We all had to learn to compromise. We also had to learn to program amplification specifically for each listening situation. The type of amplification you give someone for a quiet office is not the same sound you give that patient for a noisy restaurant.


Sound Engineering Improves Amplification


There are many specialty fields in sound engineering, including signal transmission, signal detection, feedback cancellation, adaptive software, and artificial intelligence, just to name a few.

These topics are now finding their way into hearing aids. The results are spectacular! In the exhibit hall at a national convention earlier this year, a hearing aid manufacturer was demonstrating the effectiveness of its new product’s noise cancellation by turning on a hair dryer and moving it around the head of a person who was wearing the hearing aids. The hearing aids were “smart” enough to find the moving noise and cancel it.

This type of technology is staggering. Thank goodness, hearing care is not the only profession interested in sound. Some of the largest research budgets in the world—those of the military and major industries–are also devoting extensive resources to sound. We benefit from their research.




There is a take-away lesson from my 10-part series on “Winning the War Against Hearing Loss,” which this week’s article concludes.

The amazing advances you hear about in medicine and other health care professions are happening in hearing care as well. We, like other professionals, create miracles. We save people’s lives. We return unemployed people to work, empowering them with the ability to hear. We repair marriages damaged by communication problems and enable people to resume social activities that their hearing loss had precluded. And, every year, hearing aids introduce huge new improvements.

The most important news I want to share with you is this: The best is yet to come!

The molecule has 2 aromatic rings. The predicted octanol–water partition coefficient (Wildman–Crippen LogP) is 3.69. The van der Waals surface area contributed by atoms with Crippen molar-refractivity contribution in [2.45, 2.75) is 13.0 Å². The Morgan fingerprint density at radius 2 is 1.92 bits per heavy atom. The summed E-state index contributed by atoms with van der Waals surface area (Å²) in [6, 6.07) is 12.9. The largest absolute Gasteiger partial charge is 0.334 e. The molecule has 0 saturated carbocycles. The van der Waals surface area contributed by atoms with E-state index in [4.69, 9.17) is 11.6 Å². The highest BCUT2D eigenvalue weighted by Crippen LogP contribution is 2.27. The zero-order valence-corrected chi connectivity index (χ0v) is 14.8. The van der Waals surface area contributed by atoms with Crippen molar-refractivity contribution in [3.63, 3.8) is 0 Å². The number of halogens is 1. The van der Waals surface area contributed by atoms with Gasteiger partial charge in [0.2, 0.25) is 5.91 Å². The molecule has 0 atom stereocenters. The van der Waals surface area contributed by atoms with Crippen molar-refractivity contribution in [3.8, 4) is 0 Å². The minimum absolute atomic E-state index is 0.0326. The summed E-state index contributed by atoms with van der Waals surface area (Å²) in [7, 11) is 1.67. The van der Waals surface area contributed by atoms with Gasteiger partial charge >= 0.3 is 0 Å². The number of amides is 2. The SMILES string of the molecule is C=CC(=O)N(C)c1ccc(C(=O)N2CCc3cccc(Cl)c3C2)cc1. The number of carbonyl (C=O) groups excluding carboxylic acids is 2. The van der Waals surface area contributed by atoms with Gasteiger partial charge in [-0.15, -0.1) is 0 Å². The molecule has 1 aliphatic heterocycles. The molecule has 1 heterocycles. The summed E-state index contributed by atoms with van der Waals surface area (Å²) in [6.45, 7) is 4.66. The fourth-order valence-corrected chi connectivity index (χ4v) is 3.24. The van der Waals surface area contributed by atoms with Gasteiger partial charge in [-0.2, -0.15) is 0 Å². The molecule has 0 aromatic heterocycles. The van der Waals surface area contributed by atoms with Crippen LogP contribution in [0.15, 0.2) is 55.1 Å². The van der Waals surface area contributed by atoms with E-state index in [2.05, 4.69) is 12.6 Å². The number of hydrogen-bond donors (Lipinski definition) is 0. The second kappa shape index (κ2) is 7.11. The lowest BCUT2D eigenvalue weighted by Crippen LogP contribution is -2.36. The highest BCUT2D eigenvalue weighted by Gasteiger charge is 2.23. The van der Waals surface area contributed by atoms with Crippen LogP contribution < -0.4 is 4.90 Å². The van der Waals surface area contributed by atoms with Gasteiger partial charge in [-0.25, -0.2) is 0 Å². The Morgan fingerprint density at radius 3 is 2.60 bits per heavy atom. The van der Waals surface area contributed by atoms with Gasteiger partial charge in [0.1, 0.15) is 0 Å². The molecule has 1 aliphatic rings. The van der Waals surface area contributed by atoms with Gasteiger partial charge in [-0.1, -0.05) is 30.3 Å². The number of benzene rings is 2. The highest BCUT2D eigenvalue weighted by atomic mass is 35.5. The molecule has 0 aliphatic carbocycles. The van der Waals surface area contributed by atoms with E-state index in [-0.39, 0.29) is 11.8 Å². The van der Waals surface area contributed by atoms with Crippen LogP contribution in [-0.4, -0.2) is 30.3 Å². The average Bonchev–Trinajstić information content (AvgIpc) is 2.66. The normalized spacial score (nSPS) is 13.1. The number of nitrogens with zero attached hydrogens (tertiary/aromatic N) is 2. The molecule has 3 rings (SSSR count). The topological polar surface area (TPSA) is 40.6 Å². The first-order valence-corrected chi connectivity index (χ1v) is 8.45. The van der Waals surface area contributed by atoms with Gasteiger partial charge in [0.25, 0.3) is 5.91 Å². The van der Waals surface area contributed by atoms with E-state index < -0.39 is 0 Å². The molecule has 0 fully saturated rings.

We are just a few years away from fitting hearing aids that totally eliminate background noise. The frequency transposition of speech cues will get much better. Bluetooth transmission will bring in clearer, noise-free signals. And, as these dramatic improvements are taking place, hearing aids are getting ever smaller and more patient-friendly.

I want to close with one last thought: The kinds of miracles that I have been writing about over the past year will not happen if we simply give our patient a fantastic hearing aid in a box.

Hearing aids are computers, and, just as in industrial applications of computer software, they will not be successful unless skillful professionals mold, shape, change, and adapt the hearing aid’s programs to a specific patient and situation.

We are as close to having “auto fit” hearing aids as out-of-the box computers are to conducting research and design independently. Said differently, hearing aids can’t do it alone. They need to be fitted by a skilled professional, and they must be custom-fitted to a specific patient. Hearing aids also need to be modified for specific listening conditions–in noisy restaurants, near barking dogs, in school classrooms. They need to be programmed so that the amplified sound they produce is comfortable, and hearing aid wearers need to hear well across distance.

As hearing aids continue to improve and become more sophisticated, our job becomes even more important, and our patients need us to do more. We are often asked to perform miracles. And, thank heaven, many times miracles are possible.